#2 Nottingham Forest
Speaking about David Platt, a great man once said: “He’s learned more about football management than he ever imagined. Some people think you can take football boots off and put a suit on. You can’t do that.” That great man was Brian Howard Clough.
Cloughie is without doubt the most worthy man of making such a statement. Old Big ‘Ead himself had done just that. Son of a sweet shop worker from a Middlesbrough council estate he would go on to become the greatest football manager England never had. But what people sometimes overlook is where it all began for Brian. “Mr Clough”, as he insisted his players call him, began his playing career at Northern League side Billingham Synthonia in 1953.
Clough played with the Synners at their old Belasis Lane ground which they left in 1958. It was there he attracted envious glances from a number of professional clubs through his performances as a young striker. This led to Clough eventually returning to Middlesbrough where he had a brief stint as a youth, and for whom he signed in 1955 after a spell in the RAF.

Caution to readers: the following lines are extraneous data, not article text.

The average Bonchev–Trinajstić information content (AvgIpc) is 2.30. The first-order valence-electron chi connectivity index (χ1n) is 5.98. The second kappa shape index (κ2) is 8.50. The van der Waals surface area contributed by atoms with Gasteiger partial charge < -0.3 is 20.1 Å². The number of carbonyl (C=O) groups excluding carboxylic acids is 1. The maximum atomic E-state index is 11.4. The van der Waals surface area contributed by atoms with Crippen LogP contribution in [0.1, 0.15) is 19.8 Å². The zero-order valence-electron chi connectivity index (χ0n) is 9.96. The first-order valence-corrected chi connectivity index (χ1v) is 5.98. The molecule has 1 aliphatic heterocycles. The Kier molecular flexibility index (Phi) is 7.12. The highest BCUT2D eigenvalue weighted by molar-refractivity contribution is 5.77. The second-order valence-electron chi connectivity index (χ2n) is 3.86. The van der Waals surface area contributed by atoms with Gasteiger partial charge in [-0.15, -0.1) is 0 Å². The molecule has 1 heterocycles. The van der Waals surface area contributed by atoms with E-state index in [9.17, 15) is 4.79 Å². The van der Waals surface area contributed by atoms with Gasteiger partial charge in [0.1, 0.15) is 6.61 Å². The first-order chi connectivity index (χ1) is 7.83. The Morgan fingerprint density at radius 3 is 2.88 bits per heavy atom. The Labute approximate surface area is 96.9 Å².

At the time the Northern League was breaking out quickly in popularity within its local communities, and players like Clough ensure that legacy remains intact even today. Like many Football League clubs, Nottingham Forest have a lot of gratitude for grass roots clubs such as Billingham Synthonia for giving greats like Clough a stage to display their talents to the footballing world on. And Cloughie certainly used his stage brilliantly.
Brian Clough is not the only Reds player to have come from the Northern League, however. Nottingham Forest star turned manager Frank Clark also started his career in the Northern League, at Crook Town. The full back went on to play under Clough in the 1979 European Cup final and then manage Forest from 1993-1996. We can only thank these great clubs for what they have produced.
Clough went on to win two European Cups with Nottingham Forest, the First Division title in the 1977-78 season and four League Cups. And let’s not forget he also helped re-build Forest’s arch rivals Derby County, taking them from Second Division strugglers to First Division champions in the 1971-72 season.
The prestige and long routed establishment of the Northern League will keep football fans entertained for decades to come. The foundations are in place for more and more talent to shine through in the seasons to follow. It represents what can only be described as a magnificent showcase of local North East football.
Forest legends like Brian Clough and Frank Clark ensure I will always have the upmost respect for North East amateur football, and I sincerely hope it has every success in the years to come.